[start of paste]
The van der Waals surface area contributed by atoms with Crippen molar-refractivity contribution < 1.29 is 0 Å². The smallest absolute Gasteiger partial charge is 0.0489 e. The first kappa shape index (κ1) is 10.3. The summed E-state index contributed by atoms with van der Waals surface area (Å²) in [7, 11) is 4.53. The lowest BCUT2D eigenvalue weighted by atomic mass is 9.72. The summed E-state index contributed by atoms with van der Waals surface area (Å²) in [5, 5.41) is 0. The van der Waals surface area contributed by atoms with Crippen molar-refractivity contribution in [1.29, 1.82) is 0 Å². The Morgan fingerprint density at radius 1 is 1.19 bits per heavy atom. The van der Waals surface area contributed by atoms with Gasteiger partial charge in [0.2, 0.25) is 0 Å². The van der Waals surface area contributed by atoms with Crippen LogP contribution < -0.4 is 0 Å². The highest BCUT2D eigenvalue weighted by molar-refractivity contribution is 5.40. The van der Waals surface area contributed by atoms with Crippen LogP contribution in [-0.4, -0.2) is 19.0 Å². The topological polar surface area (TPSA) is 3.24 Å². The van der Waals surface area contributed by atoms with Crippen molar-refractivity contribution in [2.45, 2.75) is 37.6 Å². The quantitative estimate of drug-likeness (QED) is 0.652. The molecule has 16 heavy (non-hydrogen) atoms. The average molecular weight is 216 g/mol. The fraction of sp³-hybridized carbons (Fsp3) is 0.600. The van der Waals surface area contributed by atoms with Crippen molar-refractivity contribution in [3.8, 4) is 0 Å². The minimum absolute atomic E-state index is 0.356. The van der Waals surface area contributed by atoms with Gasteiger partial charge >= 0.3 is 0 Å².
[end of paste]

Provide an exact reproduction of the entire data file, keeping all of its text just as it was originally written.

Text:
The van der Waals surface area contributed by atoms with Crippen molar-refractivity contribution < 1.29 is 0 Å². The smallest absolute Gasteiger partial charge is 0.0489 e. The first kappa shape index (κ1) is 10.3. The summed E-state index contributed by atoms with van der Waals surface area (Å²) in [7, 11) is 4.53. The lowest BCUT2D eigenvalue weighted by atomic mass is 9.72. The summed E-state index contributed by atoms with van der Waals surface area (Å²) in [5, 5.41) is 0. The van der Waals surface area contributed by atoms with Crippen molar-refractivity contribution in [1.29, 1.82) is 0 Å². The Morgan fingerprint density at radius 1 is 1.19 bits per heavy atom. The van der Waals surface area contributed by atoms with Gasteiger partial charge in [0.2, 0.25) is 0 Å². The van der Waals surface area contributed by atoms with Crippen LogP contribution < -0.4 is 0 Å². The highest BCUT2D eigenvalue weighted by molar-refractivity contribution is 5.40. The van der Waals surface area contributed by atoms with Crippen LogP contribution in [-0.4, -0.2) is 19.0 Å². The topological polar surface area (TPSA) is 3.24 Å². The van der Waals surface area contributed by atoms with Crippen molar-refractivity contribution in [2.45, 2.75) is 37.6 Å². The quantitative estimate of drug-likeness (QED) is 0.652. The molecule has 16 heavy (non-hydrogen) atoms. The average molecular weight is 216 g/mol. The fraction of sp³-hybridized carbons (Fsp3) is 0.600. The van der Waals surface area contributed by atoms with Crippen molar-refractivity contribution in [3.8, 4) is 0 Å². The minimum absolute atomic E-state index is 0.356. The van der Waals surface area contributed by atoms with Gasteiger partial charge >= 0.3 is 0 Å².